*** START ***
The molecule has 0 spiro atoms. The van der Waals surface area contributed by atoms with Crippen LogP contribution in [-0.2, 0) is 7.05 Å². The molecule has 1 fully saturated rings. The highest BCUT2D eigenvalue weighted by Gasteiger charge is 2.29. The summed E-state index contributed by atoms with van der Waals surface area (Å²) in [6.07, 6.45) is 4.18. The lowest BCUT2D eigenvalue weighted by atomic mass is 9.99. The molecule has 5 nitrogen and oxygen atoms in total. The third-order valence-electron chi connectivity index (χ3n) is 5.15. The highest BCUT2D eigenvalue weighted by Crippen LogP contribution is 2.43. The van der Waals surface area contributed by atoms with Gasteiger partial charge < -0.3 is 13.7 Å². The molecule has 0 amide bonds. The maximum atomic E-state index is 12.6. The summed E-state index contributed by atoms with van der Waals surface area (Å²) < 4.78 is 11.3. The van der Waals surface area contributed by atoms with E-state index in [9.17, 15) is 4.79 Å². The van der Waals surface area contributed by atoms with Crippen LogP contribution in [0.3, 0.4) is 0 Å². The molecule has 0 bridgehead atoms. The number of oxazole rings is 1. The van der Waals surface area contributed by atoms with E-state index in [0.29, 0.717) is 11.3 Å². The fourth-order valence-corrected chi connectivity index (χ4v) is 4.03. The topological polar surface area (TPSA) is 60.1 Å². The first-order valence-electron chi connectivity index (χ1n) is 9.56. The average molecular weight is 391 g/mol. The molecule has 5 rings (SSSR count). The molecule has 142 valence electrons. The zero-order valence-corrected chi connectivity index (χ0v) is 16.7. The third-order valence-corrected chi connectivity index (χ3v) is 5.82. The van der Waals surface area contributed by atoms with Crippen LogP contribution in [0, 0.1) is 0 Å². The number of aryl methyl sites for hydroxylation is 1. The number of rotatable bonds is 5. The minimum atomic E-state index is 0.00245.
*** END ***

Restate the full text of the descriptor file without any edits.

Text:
The molecule has 0 spiro atoms. The van der Waals surface area contributed by atoms with Crippen LogP contribution in [-0.2, 0) is 7.05 Å². The molecule has 1 fully saturated rings. The highest BCUT2D eigenvalue weighted by Gasteiger charge is 2.29. The summed E-state index contributed by atoms with van der Waals surface area (Å²) in [6.07, 6.45) is 4.18. The lowest BCUT2D eigenvalue weighted by atomic mass is 9.99. The molecule has 5 nitrogen and oxygen atoms in total. The third-order valence-electron chi connectivity index (χ3n) is 5.15. The highest BCUT2D eigenvalue weighted by Crippen LogP contribution is 2.43. The van der Waals surface area contributed by atoms with Gasteiger partial charge < -0.3 is 13.7 Å². The molecule has 0 amide bonds. The maximum atomic E-state index is 12.6. The summed E-state index contributed by atoms with van der Waals surface area (Å²) < 4.78 is 11.3. The van der Waals surface area contributed by atoms with E-state index in [9.17, 15) is 4.79 Å². The van der Waals surface area contributed by atoms with Crippen LogP contribution in [0.3, 0.4) is 0 Å². The molecule has 0 bridgehead atoms. The number of oxazole rings is 1. The van der Waals surface area contributed by atoms with E-state index in [0.29, 0.717) is 11.3 Å². The fourth-order valence-corrected chi connectivity index (χ4v) is 4.03. The topological polar surface area (TPSA) is 60.1 Å². The first-order valence-electron chi connectivity index (χ1n) is 9.56. The average molecular weight is 391 g/mol. The molecule has 5 rings (SSSR count). The molecule has 142 valence electrons. The zero-order valence-corrected chi connectivity index (χ0v) is 16.7. The third-order valence-corrected chi connectivity index (χ3v) is 5.82. The van der Waals surface area contributed by atoms with Crippen LogP contribution in [0, 0.1) is 0 Å². The number of aryl methyl sites for hydroxylation is 1. The number of rotatable bonds is 5. The minimum atomic E-state index is 0.00245.